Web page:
Weekly Economic Update 16 April 2021
Business confidence broadly unchanged in the March quarter…
Firms’ domestic trading activity in the March Quarterly Survey of Business Opinion (QSBO) remained evenly split between those who experienced a rise and those who experienced a fall in activity (Figure 1). However, employment and investment intentions picked up.
Figure 1: Domestic trading activity and GDP
Source: NZIER, Stats NZ
Headline business confidence improved modestly, however remains negative with a net 11% of firms expecting a deterioration in general economic conditions in the next six months, up from the net 16% expecting a deterioration in December.
Firms reported significant supply chain disruptions, particularly impacting the retail sector. More retailers reported increases in costs, while expected sales have softened, and expectations of profitability have fallen.
Large falls in expected stock levels are evident among building materials businesses and retailers. Meanwhile, building construction firms reported a sharp rise in the difficulty finding skilled labour, consistent with ongoing high levels of capacity utilisation.
Firms reported stronger price cost pressures and an increased ability to raise prices. Pricing power in the construction industry is particularly strong, with net 25% of firms putting up prices in the March quarter and about half expecting to raise prices in June. Increased cost pressures highlight the risk of inflation pressures over the coming year.
…with activity up over the same time last year...
The March update of the NZAC index indicates activity growth of 7.4% compared to March 2020 (Figure 2).
Figure 2: New Zealand Activity Indicator
Sources, the Treasury, Various
Given activity remained at close to normal levels in March 2021, with Auckland coming out of alert level 3 in the first week of the month and the rest of NZ at alert level 1 for most of the month, this month’s annual percentage change is relatively high due to the higher alert level restrictions in place in March last year.
…as spending growth tapers off…
Total electronic card spending rose by 2.0% in March, driven by a 1.8% increase in durable spending, to be up 7.8% compared to March 2020.
Electronic card spending fell by 1.7% in the March quarter with spending down in all industries except for durables. After rebounding from lockdown in the June quarter, the level of retail spending has trended down slightly over the past six months. While spending by New Zealanders has been strong, the continued lack of international tourists during the peak summer months has had an impact.
…and house price growth remains strong
Housing market activity continued to remain robust in March, with houses prices rising 3.0% from February to be up 24.0% over the year to March (Figure 3).
Sales activity remains elevated despite a small easing in the month. Although now appearing to be easing from their highs in late 2020, the total number of sales in the three months to March were 20.7% higher than a year ago.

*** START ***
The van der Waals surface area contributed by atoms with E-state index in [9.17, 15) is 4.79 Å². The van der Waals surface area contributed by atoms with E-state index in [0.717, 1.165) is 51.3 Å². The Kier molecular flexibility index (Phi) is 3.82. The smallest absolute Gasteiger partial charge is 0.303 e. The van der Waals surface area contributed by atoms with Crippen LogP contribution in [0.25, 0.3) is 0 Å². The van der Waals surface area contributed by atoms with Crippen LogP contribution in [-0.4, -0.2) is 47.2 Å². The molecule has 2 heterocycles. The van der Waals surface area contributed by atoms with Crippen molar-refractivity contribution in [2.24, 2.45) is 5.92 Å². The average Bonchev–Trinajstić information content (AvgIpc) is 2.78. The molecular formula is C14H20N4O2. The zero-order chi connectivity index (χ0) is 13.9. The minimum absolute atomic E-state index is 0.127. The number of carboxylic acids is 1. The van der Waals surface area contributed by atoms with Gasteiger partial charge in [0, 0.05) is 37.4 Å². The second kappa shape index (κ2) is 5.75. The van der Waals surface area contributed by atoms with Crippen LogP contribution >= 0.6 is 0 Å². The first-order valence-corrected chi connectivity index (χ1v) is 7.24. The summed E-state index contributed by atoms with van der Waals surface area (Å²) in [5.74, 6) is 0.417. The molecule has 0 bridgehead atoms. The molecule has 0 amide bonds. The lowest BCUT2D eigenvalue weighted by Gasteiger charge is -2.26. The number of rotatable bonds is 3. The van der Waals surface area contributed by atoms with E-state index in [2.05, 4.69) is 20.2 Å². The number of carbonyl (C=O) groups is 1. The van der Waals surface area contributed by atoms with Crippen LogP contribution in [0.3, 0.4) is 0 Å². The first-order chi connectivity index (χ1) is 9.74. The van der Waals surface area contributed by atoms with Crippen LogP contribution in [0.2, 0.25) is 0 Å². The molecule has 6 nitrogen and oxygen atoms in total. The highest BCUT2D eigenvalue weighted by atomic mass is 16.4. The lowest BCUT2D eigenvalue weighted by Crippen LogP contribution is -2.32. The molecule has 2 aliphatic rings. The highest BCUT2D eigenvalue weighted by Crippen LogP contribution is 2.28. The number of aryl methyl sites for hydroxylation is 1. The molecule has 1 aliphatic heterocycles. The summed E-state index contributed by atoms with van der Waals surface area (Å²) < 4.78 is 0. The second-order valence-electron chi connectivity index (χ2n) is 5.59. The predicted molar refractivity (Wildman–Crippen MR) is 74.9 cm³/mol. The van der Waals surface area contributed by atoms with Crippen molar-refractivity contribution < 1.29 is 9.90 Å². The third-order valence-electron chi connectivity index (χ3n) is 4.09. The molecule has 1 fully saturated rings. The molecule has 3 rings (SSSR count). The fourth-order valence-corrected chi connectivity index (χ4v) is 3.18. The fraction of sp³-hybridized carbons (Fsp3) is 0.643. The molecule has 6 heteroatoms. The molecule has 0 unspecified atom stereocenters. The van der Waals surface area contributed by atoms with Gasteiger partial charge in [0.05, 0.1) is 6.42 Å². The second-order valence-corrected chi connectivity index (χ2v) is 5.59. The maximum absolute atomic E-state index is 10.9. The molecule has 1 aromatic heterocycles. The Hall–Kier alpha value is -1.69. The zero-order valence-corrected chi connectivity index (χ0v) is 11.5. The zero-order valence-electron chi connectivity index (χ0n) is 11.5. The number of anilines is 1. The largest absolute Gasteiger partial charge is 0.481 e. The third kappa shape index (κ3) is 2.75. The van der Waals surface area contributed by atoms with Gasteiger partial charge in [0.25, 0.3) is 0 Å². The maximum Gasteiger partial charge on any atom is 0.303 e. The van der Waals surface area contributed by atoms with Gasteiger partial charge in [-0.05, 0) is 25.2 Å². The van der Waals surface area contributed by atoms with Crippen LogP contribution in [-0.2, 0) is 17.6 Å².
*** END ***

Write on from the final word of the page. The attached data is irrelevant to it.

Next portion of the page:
Low interest rates, a search for yield and buyers eager to buy properties before the reinstatement of higher loan-to-value ratio restrictions from May 2021 are believed to be behind the strength in housing market activity recently, which saw this month matching the record low for median days to sell in a March month, at 28 days.
Figure 3: House prices and number of sales
Data over the next few months will begin to provide an early indication of the impact of the government’s tax adjustments on housing.
Monetary stimulus settings unchanged
The RBNZ agreed to maintain current monetary policy settings, keeping the Official Cash Rate (OCR) at 0.25% and the Large Scale Asset Purchase and Funding for Lending programmes unchanged. The RBNZ stated that economic uncertainty remains high despite the improved global outlook and that further stimulus will be provided if needed.
Inflation concerns building internationally
Producer price index (PPI) inflation in the United States (US) and China rose by more than expected in March. In the US, the PPI rose by 1.0% in March compared to February, mostly owing to higher energy costs. Producer prices are now 4.2% above their year-ago levels, the quickest annual growth since September 2011 (Figure 4). The core consumer price index (CPI), which excludes food and energy costs, rose by 0.3% in March compared to February, taking the annual increase to 1.6%, while the overall annual CPI rose from 1.7% to 2.6%. Inflation expectations are also rising, with the Federal Reserve Bank of New York consumer survey of year-ahead inflation expectations increasing from 3.1% to 3.2% in March. The US central bank is expected to look through the increase in inflation, which they expect to moderate by the December quarter.
Figure 4: Producer price inflation
In China, the PPI was 4.4% higher in March compared to a year ago, the quickest increase since December 2017. The CPI fell by 0.5% in March, driven by a 3.6% reduction in food prices. The annual inflation rate increased from -0.2% in February to 0.4% in March, mostly reflecting seasonal and base effects.
Strong trade growth in China